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Fast Enough for Street Photography
Most digicams suffer from frustrating shutter lag that makes action photography almost impossible. The X20 is nearly as fast as a DSLR. An external control selects among AF-S (single), AF-C (continuous), and MF (manual) focus modes. You can let the camera select the focus point or use the default center point. If you want, you can move the focus point anywhere in the frame and adjust its size.
In AF-S mode, the X20 usually locks focus very quickly, even indoors. The instruction manual recommends AF-S for stationary subjects and AF-C for moving subjects, but AF-S is so fast that it’s suitable for almost any subject. As one of our test photos shows, the X20 locked focus on the legs of a tattooed man who was walking briskly on a city sidewalk. Even though both the photographer and subject were in motion, the X20 captured a sharp image of the Blues Brothers tattoos on the man’s calves. The subject was not a model and was unaware he was being photographed. And this photo wasn’t cherry-picked from a multiframe burst—it was the only frame.
Even in AF-S mode, the Fujifilm X20 was fast enough to lock focus on this man’s rapidly moving legs. A high shutter speed helped freeze a sharp image of the tattoos on his calves. (ISO 100, 1/550 second at f/5.6.)
So yes, the X20 is a good choice for urban street photography. Any camera fast enough for street photography is fast enough for almost anything else. For rapid sports action, DSLRs are still faster, and they accept longer telephoto lenses. But a honking-big DSLR with zoom lens can be intimidating on the street or attract too much attention when traveling abroad in nontourist areas. The small X20 is much stealthier and less obtrusive.
Almost Too Many Controls
Diving into menus to access vital functions is a pain in the butt, so cameras designed for advanced amateurs and pros have numerous “hard controls”—external buttons, knobs, rings, and switches. The X20 has plenty of those. Like almost all digital cameras, however, it omits the straightforward shutter-speed dials and f/stop rings of classic cameras. (Fujifilm’s higher-end X100, X100S, XPro-1, and XE-1 are rare exceptions.)
The X20’s top mode dial includes the M(anual), S(hutter-priority), A(perture-priority), and P(rogram) exposure modes that enthusiasts demand. Of course, the camera also has full-auto and automatic scene-selection modes, so you can hand it to anyone for a casual snapshot.
Unlike most digicams, the X20 also has a top-mounted exposure-compensation dial that adds or subtracts up to two stops of exposure in 1/3-stop increments in the auto and semiauto modes. During testing, the X20 fiercely resisted the blown highlights of overexposure, consistently delivering correct exposures or slight underexposures. If your experience varies, you can use the compensation dial to bias the exposures either way.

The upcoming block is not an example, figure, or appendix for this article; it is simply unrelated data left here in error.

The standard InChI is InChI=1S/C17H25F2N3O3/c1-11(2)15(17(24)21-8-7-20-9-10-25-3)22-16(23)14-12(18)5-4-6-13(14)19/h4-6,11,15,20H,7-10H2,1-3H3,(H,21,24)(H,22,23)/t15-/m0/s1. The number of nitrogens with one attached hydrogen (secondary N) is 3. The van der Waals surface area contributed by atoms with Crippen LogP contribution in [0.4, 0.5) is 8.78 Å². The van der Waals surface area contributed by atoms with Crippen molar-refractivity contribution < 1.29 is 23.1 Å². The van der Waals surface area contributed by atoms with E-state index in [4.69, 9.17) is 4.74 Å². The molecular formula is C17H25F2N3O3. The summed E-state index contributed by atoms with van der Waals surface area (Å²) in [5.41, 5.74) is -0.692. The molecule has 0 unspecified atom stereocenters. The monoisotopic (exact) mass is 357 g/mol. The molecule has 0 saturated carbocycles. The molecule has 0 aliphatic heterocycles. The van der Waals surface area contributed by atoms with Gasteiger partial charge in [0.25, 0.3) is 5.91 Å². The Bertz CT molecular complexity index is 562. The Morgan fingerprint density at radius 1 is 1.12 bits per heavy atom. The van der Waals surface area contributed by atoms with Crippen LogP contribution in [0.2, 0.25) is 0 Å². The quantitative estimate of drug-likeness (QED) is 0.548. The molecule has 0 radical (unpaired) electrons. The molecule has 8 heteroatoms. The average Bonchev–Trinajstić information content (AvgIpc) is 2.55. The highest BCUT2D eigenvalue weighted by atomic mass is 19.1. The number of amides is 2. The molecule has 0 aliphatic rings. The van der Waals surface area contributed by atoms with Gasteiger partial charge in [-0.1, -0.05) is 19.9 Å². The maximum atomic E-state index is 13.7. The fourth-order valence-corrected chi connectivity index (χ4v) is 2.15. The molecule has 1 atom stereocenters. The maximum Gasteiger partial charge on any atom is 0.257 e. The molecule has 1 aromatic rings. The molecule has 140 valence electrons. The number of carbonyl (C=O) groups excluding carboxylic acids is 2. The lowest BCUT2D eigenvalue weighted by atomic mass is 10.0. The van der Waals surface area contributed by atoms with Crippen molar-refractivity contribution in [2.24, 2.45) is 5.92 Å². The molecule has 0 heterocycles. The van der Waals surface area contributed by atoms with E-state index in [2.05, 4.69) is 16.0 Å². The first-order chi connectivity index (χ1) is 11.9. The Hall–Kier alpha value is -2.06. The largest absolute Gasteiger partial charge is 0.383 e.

On the camera’s back, a control wheel, control ring, four-way cursor switch, electronic-flash switch, and eight buttons provide additional inputs. The most vital of these controls is a little wheel recessed horizontally above the thumb rest. In shutter-priority mode, it controls the shutter speed; in aperture-priority mode, it controls the f/stop. In manual mode, it controls both, because it’s also a click wheel—press it once to switch between the two settings. You can also use the control ring surrounding the four-way switch to change these values, but the wheel is handier when using the OVF.
When shooting, the four-way switch lets you move the focus point, change the flash mode, enter the macro-focus mode, or activate the self-timer. A center button displays the menus on the LCD. A nearby button lets you lock the exposure, the focus point, or both. Another button alters the information displayed on the LCD; pressing it for a few seconds longer forces the camera into “quiet mode,” suppressing the flash, focus-assist light, and all sounds. Next to it, another button opens a single-screen Quick Menu containing 15 important functions. To the left of the LCD, four more buttons let you review pictures or change the white balance, drive mode (single shot, burst, etc), or metering pattern (matrix, averaging, or spot).
The electronic-flash switch manually raises or lowers the built-in flash—with the X20, you need never worry about the flash popping off when you don’t want it to. In addition, the X20 has a standard hot shoe, so you can attach any accessory flash unit. (In another homage to classic cameras, the X20’s shutter button is threaded for a standard mechanical cable release.)
What’s missing? A dedicated ISO button is the most notable omission. However, the Quick Menu includes this setting, and a programmable function button on the top deck provides even quicker access, if you want. The previous X10 model had a RAW-format button, but the X20 replaces it with the Quick Menu button. (You can select RAW or RAW+JPEG format in the menus, or program the function button for this purpose.)
Overall, the X20’s controls are far better than those on typical digicams and rival those on DSLRs. The absent ISO button was missed most, but the alternatives are tolerable. Indeed, the X20 has almost TOO MANY controls for such a small camera. It’s easy to accidentally bump a control when handling the X20. Fortunately, pressing the menu button for a few seconds disables the four-way switch and Quick Menu button. (Hint: because the control ring is rarely needed, it can be discreetly disabled with a piece of electrical tape.)
Small cameras are understandably popular, but the X20 is one digicam that could stand to be a little larger. It’s slightly too large to be a true pocket camera, anyway (except for coat pockets), so a bit more girth would make it easier to handle.
Click the next page to read about the X20's image quality.